Lindsey Graham's diabolical plan: How his presidential "candidacy" affects GOP foreign policy

The senator may just be pretending to run for president -- but he's setting the bar for hawkish foreign policy

Published February 10, 2015 11:59AM (EST)

  (Jeff Malet,
(Jeff Malet,

Is Lindsey Graham serious about running for president, or is he just pretending to run for president? That's the big political question of the moment. Just kidding, it's not nearly the big political question of the moment, but let's, er, pretend that it is just for kicks. The best heuristic for determining whether candidates are serious or just pretending -- i.e., keeping their name out there just so the stupid shiny-object-chasing media pays attention to them (check!) -- is a matter of timing. Have they been visiting early primary states, chasing down staffers, carefully calibrating their positions and so on, for some time? Or did they only just mention that they might run, sort of offhandedly, within the last couple of months?

This test would suggest that Lindsey Graham is definitely only pretending to run for president to get attention. He loves attention -- and rarely has trouble getting it. At first blush, it seems unusual that the senator, who appears 10 times on each Sunday talk show each week, would think that there was yet more attention out there for him to garner. But he understands that if you say you may run for president, there are entire new frontiers, soaring vistas yet unexplored, of media attention awaiting your input and willing to aggrandize your every word.

If Lindsey Graham is merely pretending to run for president, it's working. He is exerting his influence over the field, setting in motion debates that other candidates may not like to have. That's because Graham's politics, while conservative, are heterodox around the edges. They do not fit neatly within the conservative consensus.

On domestic policy, and especially tactics for achieving domestic policy, he's more of what we might call a realist. He believes that climate change is a problem and the GOP needs to come up with a plan to address it. He supports comprehensive immigration reform legislation that he co-authors, something that can't be said of all co-authors of comprehensive immigration reform legislation. And he doesn't have much patience for the constant brinkmanship over government funding and debt ceiling bills that Ted Cruz et al. have turned into such a failed art form.

On foreign policy, meanwhile, Graham is somehow more hawkish than his comically hawkish party. Like his dear pal John McCain, there is no conflict on God's green earth for which Graham does not want to apply the hardest available line, whether that's direct United States military intervention or arming some hapless group he's read about in the papers. Lindsey Graham's foreign policy might best be summed up with his latest stance on sending arms to Ukraine to help in its fight against Moscow-backed separatists. This is a position that has all sorts of glaringly obvious red flags but nevertheless enjoys soft bipartisan support, because post-Cold War American foreign policy is still based on childish gut feelings about "standing up to the Russians." And why does Graham, in particular, support sending arms? Not necessarily because it would work, but because it would make him "feel better."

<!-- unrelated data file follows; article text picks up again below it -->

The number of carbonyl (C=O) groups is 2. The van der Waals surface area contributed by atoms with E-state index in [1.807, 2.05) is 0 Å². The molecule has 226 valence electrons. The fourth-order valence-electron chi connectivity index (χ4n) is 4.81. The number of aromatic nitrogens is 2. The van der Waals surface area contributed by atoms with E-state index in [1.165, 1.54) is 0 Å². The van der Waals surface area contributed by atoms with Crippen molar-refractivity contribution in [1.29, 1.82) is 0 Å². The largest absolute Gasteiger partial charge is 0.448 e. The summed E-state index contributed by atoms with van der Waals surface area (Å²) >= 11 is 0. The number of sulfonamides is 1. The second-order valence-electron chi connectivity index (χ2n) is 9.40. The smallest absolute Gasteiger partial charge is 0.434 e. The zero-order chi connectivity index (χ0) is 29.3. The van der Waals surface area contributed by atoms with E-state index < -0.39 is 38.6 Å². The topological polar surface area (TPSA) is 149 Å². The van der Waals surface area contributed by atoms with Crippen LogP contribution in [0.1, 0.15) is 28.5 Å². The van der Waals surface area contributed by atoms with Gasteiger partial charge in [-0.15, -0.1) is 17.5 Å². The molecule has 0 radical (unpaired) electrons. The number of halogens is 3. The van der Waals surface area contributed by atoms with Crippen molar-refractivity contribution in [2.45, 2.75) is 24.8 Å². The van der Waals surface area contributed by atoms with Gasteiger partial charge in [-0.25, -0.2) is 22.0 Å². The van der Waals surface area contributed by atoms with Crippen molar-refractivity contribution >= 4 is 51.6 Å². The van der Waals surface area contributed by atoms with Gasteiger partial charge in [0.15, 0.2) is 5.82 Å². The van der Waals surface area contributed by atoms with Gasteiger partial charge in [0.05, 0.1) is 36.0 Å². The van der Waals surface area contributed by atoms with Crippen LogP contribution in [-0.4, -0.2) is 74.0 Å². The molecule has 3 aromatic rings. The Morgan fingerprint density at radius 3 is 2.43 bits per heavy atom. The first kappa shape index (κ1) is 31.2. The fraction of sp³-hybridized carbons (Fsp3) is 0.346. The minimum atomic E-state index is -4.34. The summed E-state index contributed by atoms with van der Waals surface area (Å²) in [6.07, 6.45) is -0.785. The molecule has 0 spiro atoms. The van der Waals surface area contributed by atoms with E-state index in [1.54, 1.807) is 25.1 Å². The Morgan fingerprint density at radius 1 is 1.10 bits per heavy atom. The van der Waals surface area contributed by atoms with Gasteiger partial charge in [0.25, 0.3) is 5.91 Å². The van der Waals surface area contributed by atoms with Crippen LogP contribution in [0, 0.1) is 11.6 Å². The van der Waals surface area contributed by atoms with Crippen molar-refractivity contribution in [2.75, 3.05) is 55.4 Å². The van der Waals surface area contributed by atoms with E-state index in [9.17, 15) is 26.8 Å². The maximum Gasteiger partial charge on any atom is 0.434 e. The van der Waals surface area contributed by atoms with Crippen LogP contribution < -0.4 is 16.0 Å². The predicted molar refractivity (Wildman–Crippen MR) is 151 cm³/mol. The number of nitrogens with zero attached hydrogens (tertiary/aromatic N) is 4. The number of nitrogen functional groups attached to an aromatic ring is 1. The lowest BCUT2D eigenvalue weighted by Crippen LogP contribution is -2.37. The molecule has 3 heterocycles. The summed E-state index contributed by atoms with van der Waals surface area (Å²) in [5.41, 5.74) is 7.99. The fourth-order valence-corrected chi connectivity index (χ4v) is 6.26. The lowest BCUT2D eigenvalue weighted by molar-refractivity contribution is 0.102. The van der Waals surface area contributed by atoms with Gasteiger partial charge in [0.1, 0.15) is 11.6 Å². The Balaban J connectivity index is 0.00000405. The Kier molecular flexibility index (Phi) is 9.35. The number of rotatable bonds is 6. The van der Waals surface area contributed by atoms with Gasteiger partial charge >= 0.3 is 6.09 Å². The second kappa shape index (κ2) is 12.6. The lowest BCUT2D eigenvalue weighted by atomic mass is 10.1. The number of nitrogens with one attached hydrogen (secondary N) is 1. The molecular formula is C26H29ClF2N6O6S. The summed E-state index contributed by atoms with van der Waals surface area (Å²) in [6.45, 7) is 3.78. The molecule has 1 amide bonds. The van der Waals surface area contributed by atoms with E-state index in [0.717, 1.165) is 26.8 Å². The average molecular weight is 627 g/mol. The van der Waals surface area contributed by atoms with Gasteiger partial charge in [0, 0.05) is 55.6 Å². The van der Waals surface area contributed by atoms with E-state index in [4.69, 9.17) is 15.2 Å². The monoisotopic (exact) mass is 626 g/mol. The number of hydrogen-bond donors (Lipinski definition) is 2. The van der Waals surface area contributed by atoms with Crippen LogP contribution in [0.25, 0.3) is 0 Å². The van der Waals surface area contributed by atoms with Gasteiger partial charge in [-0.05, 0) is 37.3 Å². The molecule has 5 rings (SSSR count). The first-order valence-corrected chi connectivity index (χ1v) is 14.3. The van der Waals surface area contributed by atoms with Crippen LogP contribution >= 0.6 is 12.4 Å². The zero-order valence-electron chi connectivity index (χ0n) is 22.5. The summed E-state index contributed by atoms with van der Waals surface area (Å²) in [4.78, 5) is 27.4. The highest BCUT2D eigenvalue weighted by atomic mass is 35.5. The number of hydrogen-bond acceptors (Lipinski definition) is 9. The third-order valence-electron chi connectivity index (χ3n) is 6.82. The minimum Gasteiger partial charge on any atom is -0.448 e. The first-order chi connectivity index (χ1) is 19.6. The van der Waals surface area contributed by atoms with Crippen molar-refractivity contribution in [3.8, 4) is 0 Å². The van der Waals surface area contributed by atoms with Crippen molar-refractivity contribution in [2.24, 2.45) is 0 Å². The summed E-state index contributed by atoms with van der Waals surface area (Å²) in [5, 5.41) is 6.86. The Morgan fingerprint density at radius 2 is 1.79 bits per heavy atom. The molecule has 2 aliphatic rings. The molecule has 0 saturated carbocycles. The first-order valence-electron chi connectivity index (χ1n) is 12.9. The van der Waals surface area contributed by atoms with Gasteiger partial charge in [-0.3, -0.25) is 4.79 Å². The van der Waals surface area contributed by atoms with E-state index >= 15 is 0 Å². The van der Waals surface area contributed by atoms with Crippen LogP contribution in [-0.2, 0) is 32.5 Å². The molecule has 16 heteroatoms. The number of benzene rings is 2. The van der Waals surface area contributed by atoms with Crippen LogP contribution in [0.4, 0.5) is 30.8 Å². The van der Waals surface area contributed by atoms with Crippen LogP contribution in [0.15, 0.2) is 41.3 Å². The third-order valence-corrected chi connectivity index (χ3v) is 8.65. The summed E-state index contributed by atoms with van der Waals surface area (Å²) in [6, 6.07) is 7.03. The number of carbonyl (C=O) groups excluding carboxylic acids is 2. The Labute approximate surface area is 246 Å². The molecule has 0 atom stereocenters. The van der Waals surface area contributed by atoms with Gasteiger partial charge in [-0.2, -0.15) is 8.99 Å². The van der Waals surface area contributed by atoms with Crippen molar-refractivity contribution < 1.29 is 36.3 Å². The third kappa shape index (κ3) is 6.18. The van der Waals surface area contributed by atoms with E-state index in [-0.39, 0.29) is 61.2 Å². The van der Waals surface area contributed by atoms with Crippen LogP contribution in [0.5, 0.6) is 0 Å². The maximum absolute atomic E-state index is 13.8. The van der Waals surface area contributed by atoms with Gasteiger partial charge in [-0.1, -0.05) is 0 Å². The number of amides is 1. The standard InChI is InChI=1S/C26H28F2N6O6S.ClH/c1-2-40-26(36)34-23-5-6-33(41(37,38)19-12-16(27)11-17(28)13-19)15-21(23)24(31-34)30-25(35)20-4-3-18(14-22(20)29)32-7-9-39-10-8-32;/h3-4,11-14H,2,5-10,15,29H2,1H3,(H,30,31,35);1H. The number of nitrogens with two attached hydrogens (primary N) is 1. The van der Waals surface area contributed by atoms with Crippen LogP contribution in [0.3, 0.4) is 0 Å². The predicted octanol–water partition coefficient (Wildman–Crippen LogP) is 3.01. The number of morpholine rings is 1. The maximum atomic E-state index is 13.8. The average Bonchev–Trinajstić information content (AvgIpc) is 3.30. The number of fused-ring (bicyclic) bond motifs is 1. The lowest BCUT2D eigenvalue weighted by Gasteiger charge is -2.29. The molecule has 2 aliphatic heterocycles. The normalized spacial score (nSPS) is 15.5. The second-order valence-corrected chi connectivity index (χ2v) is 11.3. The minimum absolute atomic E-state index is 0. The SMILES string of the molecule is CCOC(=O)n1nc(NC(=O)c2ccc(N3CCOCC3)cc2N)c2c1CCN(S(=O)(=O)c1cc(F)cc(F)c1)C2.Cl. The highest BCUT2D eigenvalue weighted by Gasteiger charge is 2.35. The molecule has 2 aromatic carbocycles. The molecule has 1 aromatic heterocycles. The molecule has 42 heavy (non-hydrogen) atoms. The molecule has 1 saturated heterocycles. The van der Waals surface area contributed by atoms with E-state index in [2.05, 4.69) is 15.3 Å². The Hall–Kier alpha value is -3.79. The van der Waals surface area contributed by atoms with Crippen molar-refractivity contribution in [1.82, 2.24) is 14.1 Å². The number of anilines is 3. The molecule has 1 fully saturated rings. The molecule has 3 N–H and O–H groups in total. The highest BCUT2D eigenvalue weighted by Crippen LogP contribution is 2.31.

Graham occupies the most hawkish, interventionist pole among prominent members of the Republican Party. And now that he has the benefit of being a "possible presidential candidate," that lends his opinions a critical perch. All of the potential candidates are trying to out-right each other in all areas of life, and Graham sets the bar for foreign policy chest-thumping within the field.

This means that every other presidential candidate will be asked if they agree with, say, Graham's plan to send 10,000 ground troops into Iraq and Syria to fight ISIS. Graham is, so far, the only candidate who actively supports deploying combat troops en masse to engage in a ground war with the Islamic State. That puts other candidates in a box. They don't want to overtly say, Oh hell yeah, let's have a *ground war in Iraq and Syria*, because that's an insane position that so far only Lindsey Graham is insane enough to throw out there. But they also don't want to "look weak" in their appeals to the Republican primary electorate. So they say something like, we have to be "prepared" to do that, or the option shouldn't be "taken off the table." They don't want to talk about sending ground troops into Iraq and Syria. But now that Lindsey Graham is a "potential presidential rival," they have to, and there's even an over/under of 10,000 with which to negotiate.

By Jim Newell

Jim Newell covers politics and media for Salon.

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